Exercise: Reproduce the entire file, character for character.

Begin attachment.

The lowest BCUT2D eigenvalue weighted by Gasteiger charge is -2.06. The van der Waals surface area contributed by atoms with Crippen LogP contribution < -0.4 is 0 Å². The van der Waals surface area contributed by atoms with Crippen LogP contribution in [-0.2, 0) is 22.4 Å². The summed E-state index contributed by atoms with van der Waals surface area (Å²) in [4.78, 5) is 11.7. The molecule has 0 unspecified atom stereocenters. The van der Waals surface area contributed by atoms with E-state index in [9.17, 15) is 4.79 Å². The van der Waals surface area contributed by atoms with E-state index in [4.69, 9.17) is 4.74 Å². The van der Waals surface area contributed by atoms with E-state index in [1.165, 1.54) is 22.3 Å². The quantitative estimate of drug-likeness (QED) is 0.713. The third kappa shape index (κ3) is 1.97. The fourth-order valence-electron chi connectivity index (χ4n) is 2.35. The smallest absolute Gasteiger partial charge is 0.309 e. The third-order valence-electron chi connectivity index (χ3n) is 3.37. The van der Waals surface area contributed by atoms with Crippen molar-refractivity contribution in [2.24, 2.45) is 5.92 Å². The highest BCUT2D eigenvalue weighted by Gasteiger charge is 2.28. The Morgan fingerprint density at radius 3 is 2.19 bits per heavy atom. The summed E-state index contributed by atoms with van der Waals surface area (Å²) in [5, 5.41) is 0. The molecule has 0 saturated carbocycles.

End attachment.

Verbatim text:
The lowest BCUT2D eigenvalue weighted by Gasteiger charge is -2.06. The van der Waals surface area contributed by atoms with Crippen LogP contribution < -0.4 is 0 Å². The van der Waals surface area contributed by atoms with Crippen LogP contribution in [-0.2, 0) is 22.4 Å². The summed E-state index contributed by atoms with van der Waals surface area (Å²) in [4.78, 5) is 11.7. The molecule has 0 unspecified atom stereocenters. The van der Waals surface area contributed by atoms with E-state index in [9.17, 15) is 4.79 Å². The van der Waals surface area contributed by atoms with E-state index in [4.69, 9.17) is 4.74 Å². The van der Waals surface area contributed by atoms with E-state index in [1.165, 1.54) is 22.3 Å². The quantitative estimate of drug-likeness (QED) is 0.713. The third kappa shape index (κ3) is 1.97. The fourth-order valence-electron chi connectivity index (χ4n) is 2.35. The smallest absolute Gasteiger partial charge is 0.309 e. The third-order valence-electron chi connectivity index (χ3n) is 3.37. The van der Waals surface area contributed by atoms with Crippen molar-refractivity contribution in [2.24, 2.45) is 5.92 Å². The highest BCUT2D eigenvalue weighted by Gasteiger charge is 2.28. The Morgan fingerprint density at radius 3 is 2.19 bits per heavy atom. The summed E-state index contributed by atoms with van der Waals surface area (Å²) in [5, 5.41) is 0. The molecule has 0 saturated carbocycles.